To Gas Tax Or Not To Gas Tax. That Is The Question


In the coming age of electric vehicles, what will be the fate of the gas tax? Taxes are never popular. The infamous Senator Huey Long once explained tax policy this way. “Don’t tax you. Don’t tax me. Let’s tax that fellow behind the tree.”

Should the gas tax be indexed

Automobiles are wonderful devices, but they aren’t much good without the infrastructure that makes driving into town or across the country possible.  Roads, bridges, and tunnels are expensive. Not only do they cost a lot to build, they cost a lot to maintain. Since 1932, the federal government has imposed a tax on every gallon of gasoline sold. In theory, the money collected goes into a trust fund. It is to be used solely to fund infrastructure improvements and maintenance.

Except politicians are spineless wimps. They would rather siphon off money from the general treasury than be forced to vote for an increase in the gas tax. That leaves no way to account for the increase in costs to build and maintain our roads that happens over time. Today, gas taxes aren’t high enough to pay for even half the cost of our transportation infrastructure. Electric cars and CAFE regulations make the problem worse. If people buy less gas, less revenue is collected, which leaves less money for roads.

California and Oregon are experimenting with computer applications that will track how many miles a driver covers. The theory is people who drive more should pay more. That makes sense, but there are some issues. Many of us are not thrilled with our government knowing where we go and when we go there. Our every e-mail, phone call, and mouse click is already recorded an analyzed by dozens of federal security agencies tasked with protecting us from the latest threat du jour.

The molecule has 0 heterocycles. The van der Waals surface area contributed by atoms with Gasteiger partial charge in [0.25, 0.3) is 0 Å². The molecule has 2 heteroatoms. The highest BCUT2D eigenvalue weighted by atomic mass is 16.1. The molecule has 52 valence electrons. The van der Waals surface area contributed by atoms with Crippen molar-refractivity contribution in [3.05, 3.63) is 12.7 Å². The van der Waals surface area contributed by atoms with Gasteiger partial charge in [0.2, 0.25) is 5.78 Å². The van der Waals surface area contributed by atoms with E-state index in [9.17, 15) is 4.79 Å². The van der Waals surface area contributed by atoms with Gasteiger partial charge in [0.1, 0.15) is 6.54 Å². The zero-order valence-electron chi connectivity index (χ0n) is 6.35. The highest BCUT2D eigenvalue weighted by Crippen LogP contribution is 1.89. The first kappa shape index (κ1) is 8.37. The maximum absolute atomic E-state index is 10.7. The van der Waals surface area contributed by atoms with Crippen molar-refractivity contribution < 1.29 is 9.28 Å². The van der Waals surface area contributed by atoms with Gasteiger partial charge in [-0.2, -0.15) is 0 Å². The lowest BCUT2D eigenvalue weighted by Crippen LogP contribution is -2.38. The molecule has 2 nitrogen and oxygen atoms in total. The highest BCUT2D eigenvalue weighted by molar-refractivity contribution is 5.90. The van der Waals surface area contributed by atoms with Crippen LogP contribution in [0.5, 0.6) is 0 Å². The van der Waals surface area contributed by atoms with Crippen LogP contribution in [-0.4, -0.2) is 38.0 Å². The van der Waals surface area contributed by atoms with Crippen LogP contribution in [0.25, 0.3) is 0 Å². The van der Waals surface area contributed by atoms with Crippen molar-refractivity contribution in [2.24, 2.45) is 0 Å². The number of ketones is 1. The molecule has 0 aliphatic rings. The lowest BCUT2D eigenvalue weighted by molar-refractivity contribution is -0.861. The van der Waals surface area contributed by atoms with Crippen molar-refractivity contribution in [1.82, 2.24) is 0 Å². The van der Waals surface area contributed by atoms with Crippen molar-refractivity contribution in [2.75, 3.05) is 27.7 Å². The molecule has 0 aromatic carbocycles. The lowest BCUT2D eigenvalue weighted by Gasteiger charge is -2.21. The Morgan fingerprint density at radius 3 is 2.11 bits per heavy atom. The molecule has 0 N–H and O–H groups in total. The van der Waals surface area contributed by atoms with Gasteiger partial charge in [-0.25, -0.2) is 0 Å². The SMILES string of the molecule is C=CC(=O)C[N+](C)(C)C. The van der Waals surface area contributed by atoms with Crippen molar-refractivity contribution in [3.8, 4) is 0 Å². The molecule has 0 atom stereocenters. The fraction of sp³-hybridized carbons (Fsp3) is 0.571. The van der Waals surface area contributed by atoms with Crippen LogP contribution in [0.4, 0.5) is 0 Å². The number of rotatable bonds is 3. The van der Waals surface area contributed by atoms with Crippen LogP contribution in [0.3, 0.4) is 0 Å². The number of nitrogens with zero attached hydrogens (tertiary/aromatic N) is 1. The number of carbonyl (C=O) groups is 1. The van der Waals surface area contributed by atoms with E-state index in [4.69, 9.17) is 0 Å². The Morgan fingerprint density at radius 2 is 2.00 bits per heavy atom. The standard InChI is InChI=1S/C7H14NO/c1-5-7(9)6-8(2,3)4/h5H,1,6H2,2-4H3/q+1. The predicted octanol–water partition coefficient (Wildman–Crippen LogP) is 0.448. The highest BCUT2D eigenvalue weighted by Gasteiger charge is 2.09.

In Oregon, more than 1,000 drivers have volunteered to be part of a “pay as you go” program. They are billed monthly for the miles they drive. In exchange, they are exempt from paying the state’s gas tax. The California program is theoretical only. Participants only get virtual bills from the state. In addition to the technical issue of whether states can or should track the movements of millions of vehicles, the “pay as you go” system has the same built in problem as the current gas tax — it is not automatically indexed to the inevitable increase in the cost of maintaining the transportation infrastructure.

That is the solution proposed by a group calling itself Tax Justice. It favors the indexing approach, saying that even if tracking miles driven is possible, it won’t help resolve the shortfall in revenue that exists today. Only reforming the gas tax system so it automatically adjusts for increasing costs will do, the group says.

In fact, that’s precisely what several states are doing. Florida, Georgia, Maryland, Rhode Island, and Utah index their gas tax rates. California does a variation that makes little sense. It ties the amount of its gas tax to the price of fuel. When gas prices decline, as they have over the past 18 months, there is less money coming in to fix the roads. Whoever thought up that idea should get an award for stupidity.

Paying per mile is actually no different than paying for parking. Both are a charge based on usage. As electric cars become more common, states and the federal government are going to need to rethink how we pay for our roads. “Pay as you go” plans will probably become more popular. But they need to be indexed to actual costs of road construction and maintenance if they are to be effective. Leaving it up to politicians to set the rates will doom them to failure.

About the Author

I have been a car nut since the days when Rob Walker and Henry N. Manney, III graced the pages of Road & Track. Today, I use my trusty Miata for TSD rallies and occasional track days at Lime Rock and Watkins Glen. If it moves on wheels, I'm interested in it. Please follow me on Google + and Twitter.
  • Radical Ignorant

    So basically gov is subsidising car industry. (Does planes, trains get similar help?) And the problem is that this subsidy is increasing as cars efficiency is rising because it’s tied to car inefficiency.